A Funding Cut that Mortgage Scam Artists Would Love
American Banker | Thursday, May 26, 2011
By Colleen Hernandez
According to the Mortgage Bankers Association, about one-quarter of a million families face foreclosure every three months. The foreclosure statistics are staggering and, by all indications, there won’t be a meaningful reverse anytime soon.
Despite the continuing crisis, some in Congress want to cut funding for mortgage counseling for distressed homeowners. The considerable amount of misinformation currently circulating as to the merits of counseling is a key driver of this misguided proposal. So, let’s examine who benefits from the process — and who will benefit if funding for counseling is eliminated.
My organization, the Homeownership Preservation Foundation, is the nonprofit that operates the national hot line to direct homeowners who are seeking to avoid foreclosure to accredited counseling services. We are on the front lines of what’s really happening across the country. While the individual financial, sociodemographic and employment circumstances of the callers vary greatly, their desperation for reliable information and guidance is universal.
We’ve seen an alarming uptick in the number of callers who, in addition to dealing with the stress of possible foreclosure, have been victimized by some type of fraudulent activity.
The Federal Trade Commission in February issued a rule prohibiting the payment of any up-front fees to negotiate mortgage-reduction payments on behalf of a homeowner. Nevertheless an untold number of companies and individuals continue to openly violate the rule, asking for an average up-front fee of $2,589.58 to modify a mortgage. Without exception, callers said that no mortgage reduction was achieved or no meaningful work was ever performed.
Mortgage scam artists seem to prey on minorities in particular. Virtually half of the potential scam calls fielded since the hot line was launched were from homeowners who voluntarily identified themselves as African-American, Hispanic or Asian.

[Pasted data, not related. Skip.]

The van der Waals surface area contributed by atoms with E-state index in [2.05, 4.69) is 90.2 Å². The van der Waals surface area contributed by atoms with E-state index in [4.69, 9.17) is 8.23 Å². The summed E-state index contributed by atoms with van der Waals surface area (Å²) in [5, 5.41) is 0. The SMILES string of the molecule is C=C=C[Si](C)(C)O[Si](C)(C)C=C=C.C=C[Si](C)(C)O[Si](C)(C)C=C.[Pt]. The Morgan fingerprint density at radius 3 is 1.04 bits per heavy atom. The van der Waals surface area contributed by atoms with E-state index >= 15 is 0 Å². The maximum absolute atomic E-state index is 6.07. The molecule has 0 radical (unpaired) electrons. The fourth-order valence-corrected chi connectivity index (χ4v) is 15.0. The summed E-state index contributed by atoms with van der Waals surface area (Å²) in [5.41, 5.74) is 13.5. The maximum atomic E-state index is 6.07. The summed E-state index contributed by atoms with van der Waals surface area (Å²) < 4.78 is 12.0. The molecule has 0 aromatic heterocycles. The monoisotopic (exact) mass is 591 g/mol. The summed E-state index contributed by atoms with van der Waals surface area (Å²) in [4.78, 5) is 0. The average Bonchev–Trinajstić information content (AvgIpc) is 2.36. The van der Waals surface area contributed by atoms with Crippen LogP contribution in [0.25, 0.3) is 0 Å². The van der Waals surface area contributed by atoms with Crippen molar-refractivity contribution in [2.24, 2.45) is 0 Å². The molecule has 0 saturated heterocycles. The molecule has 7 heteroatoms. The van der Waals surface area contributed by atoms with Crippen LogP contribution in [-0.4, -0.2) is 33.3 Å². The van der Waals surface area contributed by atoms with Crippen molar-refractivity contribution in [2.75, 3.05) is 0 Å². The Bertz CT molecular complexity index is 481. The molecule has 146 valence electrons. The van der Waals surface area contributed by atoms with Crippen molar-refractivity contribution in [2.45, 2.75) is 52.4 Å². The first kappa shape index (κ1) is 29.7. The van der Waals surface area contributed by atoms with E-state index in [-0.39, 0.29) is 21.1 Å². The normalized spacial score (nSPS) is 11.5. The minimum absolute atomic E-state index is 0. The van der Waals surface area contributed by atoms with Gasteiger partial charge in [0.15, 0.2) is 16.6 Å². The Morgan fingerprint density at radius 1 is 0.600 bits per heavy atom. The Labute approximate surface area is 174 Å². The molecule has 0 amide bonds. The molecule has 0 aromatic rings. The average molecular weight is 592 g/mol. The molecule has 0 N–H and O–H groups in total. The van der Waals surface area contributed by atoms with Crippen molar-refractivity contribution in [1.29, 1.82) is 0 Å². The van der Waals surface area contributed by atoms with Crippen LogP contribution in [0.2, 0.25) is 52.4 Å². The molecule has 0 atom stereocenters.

The same population groups that were disproportionately targeted for predatory lending during the housing boom are now bearing the brunt of an unusually high percentage of mortgage scams. Senior citizens across all demographics are also particularly vulnerable.
California far and away had the highest incident of reported possibly fraudulent activity, accounting for 22% of the calls. Florida was the second highest with 7%, followed by Texas with 5%, New York with 5% and Georgia with 4%. A look at the data in terms of fraud reports from major cities shows that Miami ranked highest among cities for reported scams, trailed by Los Angeles, Las Vegas, Houston and Chicago.
Many of the callers to the Homeowner’s HOPE hot line who were victimized by a scam artist didn’t realize they had been conned. Antiscam counseling has now become a critical part of the service we provide to all callers. We educate homeowners about common scams and the red flags to look for so that they aren’t victimized in the process of trying to resolve their mortgage problems. In some cases this counseling is, unfortunately, after the fact, but in most cases it is a preventative intervention.
If Congress follows through on plans to curtail funding for counseling distressed homeowners, who wins?
Not the homeowners who otherwise may have had an opportunity to stay in their homes. Not the banks that are denied the opportunity to keep more loans performing and will have yet more real estate to unload. Not the national housing market, which already has a glut of foreclosed homes. Not local real estate markets, which will continue to stagnate as supply overwhelms demand. Not local taxpayers, who indirectly pay for increased foreclosures through a smaller residential tax base and heightened police patrols of abandoned homes.
Unfortunately, none of that will matter much to those who dismiss any suggested benefit of counseling. Despite their rhetoric, the fact remains that counseling works:
- Homeowners who receive counseling are 1.7 times more likely to cure their foreclosure than those who did not receive counseling.
- Seventy-one percent of those homeowners counseled by the Homeowner’s HOPE hot line report that they were still in their home one year later.
- Homeowners already seriously delinquent on their loans were 60% (staying consistent with before) more likely to avoid foreclosure after meeting with a counselor.
- Homeowners who received modified loans after being counseled had their mortgage payments lowered an additional $267 more than those who got modifications without being counseled.
According to RealtyTrac, a publisher of foreclosure-related data, there were a record number of foreclosures in 2010; more than 1 million homes were repossessed. We need to be doing more, not less, to reverse the trend.
Depriving homeowners of easy access to trained counselors who can help them navigate their murky financial waters would be an egregiously bad decision. The only beneficiaries would be the mortgage scam artists who would no longer be thwarted by trusted counselors advising vulnerable homeowners.
Colleen Hernandez is the president and chief executive of the Homeownership Preservation Foundation.